Purchase this article with an account.
Ralph Michael, Gijs F. J. M. Vrensen, Jan van Marle, Stefan Löfgren, Per G. Söderberg; Repair in the Rat Lens after Threshold Ultraviolet Radiation Injury. Invest. Ophthalmol. Vis. Sci. 2000;41(1):204-212.
Download citation file:
© ARVO (1962-2015); The Authors (2016-present)
purpose. To investigate the development and recovery of lens damage after in
vivo close-to-threshold exposure to ultraviolet B radiation.
methods. One eye of young, female Sprague–Dawley rats was exposed to 5
kJ/m2 narrowband ultraviolet radiation (UVR)
(λmax = 302 nm) for 15 minutes. Groups of rats were
killed 1, 7, and 56 days after exposure. The structure of the exposed
and nonexposed lenses was examined with light microscopy, scanning
electron microscopy, transmission electron microscopy,
freeze–fracture, fluorescent membrane staining, and Fourier transform
results. One day after UVR exposure the lens surface had flakelike opacities.
Seven days after exposure, the lens surface appeared opaque and
corrugated, and the equatorial cortex had small opacities. At 56 days
postexposure, the surface and equator appeared clear, but the cortex
had a subtle shell-shaped opacity. At 1 day postexposure, apoptotic
cell death occurred in the lens epithelium, but the cortical fibers
were normal. At 7 days postexposure, the epithelium and the fibers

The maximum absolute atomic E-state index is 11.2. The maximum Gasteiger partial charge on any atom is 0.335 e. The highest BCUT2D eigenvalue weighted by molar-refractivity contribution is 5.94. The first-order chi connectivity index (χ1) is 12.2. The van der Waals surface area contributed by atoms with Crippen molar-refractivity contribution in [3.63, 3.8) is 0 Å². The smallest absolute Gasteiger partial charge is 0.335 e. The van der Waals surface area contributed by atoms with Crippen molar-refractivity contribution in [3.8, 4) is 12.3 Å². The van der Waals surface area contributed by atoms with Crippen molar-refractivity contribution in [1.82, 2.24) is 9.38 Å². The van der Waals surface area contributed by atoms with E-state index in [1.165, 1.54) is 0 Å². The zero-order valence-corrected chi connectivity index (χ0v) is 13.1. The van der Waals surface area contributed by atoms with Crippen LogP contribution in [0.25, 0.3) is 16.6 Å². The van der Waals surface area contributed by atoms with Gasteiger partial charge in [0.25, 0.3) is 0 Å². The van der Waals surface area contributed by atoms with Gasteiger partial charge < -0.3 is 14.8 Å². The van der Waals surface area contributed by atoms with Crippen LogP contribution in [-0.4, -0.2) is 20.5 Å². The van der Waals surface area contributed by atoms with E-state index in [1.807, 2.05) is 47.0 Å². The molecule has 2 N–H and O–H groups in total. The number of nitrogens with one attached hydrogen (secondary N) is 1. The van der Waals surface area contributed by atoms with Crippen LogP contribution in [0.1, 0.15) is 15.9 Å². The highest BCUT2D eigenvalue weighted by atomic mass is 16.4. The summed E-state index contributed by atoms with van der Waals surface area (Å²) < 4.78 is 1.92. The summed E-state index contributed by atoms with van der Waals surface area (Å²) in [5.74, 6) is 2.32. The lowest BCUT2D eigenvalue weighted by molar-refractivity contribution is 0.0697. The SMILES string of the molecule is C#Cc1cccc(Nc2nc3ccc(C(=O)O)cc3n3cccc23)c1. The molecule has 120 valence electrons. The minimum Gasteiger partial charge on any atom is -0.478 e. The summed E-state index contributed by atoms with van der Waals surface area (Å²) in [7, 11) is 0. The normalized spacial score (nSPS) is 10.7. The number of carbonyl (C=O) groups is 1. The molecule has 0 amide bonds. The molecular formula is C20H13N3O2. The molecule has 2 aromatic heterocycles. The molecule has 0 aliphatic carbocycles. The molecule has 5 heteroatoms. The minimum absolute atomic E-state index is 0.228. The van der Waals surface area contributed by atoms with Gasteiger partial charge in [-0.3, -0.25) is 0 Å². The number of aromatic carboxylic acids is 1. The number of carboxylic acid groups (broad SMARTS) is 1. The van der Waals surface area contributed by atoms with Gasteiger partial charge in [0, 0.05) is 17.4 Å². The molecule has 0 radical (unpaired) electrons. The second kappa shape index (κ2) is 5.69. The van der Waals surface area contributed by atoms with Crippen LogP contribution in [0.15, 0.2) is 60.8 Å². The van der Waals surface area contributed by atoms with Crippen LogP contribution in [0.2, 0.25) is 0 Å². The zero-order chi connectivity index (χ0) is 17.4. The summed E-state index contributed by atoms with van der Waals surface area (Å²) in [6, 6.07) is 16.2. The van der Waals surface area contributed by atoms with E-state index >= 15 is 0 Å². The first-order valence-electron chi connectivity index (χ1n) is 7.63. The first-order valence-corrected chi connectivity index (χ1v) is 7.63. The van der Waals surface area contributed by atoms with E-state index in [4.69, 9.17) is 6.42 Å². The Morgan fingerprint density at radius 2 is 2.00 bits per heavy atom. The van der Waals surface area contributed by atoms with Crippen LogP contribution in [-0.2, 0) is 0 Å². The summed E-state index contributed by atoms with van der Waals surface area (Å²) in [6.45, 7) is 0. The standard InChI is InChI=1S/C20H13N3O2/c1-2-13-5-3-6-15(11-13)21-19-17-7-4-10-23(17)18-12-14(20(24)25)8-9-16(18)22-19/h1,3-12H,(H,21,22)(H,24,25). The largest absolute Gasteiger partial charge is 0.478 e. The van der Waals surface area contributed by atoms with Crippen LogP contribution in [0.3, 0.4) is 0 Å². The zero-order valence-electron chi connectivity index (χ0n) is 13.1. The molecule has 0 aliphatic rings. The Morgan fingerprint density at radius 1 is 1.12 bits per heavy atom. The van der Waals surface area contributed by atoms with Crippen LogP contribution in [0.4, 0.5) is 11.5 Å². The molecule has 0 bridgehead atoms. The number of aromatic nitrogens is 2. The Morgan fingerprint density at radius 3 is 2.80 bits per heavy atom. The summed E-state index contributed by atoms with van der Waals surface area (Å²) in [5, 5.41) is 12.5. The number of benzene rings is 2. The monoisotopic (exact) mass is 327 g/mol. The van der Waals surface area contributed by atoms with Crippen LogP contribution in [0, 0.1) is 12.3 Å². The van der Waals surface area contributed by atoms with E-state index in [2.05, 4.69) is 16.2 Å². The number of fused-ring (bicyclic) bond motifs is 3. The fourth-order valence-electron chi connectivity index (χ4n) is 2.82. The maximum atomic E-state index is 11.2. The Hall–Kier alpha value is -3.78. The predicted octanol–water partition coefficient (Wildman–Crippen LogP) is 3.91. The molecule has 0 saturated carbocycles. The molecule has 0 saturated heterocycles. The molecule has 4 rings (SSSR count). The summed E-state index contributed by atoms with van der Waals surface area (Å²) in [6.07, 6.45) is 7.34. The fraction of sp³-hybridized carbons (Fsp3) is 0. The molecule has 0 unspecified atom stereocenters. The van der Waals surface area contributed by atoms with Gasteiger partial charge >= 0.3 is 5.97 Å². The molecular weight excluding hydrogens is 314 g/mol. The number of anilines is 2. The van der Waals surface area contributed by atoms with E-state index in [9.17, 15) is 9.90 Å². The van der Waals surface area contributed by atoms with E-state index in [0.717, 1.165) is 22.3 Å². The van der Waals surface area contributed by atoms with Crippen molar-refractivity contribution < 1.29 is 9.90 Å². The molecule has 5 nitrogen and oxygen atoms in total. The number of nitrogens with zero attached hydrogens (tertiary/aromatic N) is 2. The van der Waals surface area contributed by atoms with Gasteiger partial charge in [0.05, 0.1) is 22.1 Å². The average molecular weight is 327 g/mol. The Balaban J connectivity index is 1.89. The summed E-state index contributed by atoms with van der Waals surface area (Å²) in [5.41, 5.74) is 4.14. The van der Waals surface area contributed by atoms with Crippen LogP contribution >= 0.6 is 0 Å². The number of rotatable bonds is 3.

between the 10th and 40th growth shell below the capsule contained
extracellular spaces of different sizes. After 56 days, the epithelial
layer appeared normal, and the extracellular spaces had disappeared;
but abnormal fibers were found between the 60th and 100th growth shell
below the capsule. Fibers above and below the damaged growth shells
appeared fully normal.
conclusions. A close-to-threshold dose of UVR causes cataract, which is largely
reversible. The UVR exposure leads to apoptosis in the lens epithelium,
and after a latency period of several days, lens fibers are abnormal.
Extracellular spaces develop in the epithelium and fibers. Within
several weeks after exposure, the epithelium fully recovers and new
fibers develop normally. The originally affected fibers are repaired.
However, this repair is incomplete, leaving a small zone of enhanced
light scattering in the equatorial
This PDF is available to Subscribers Only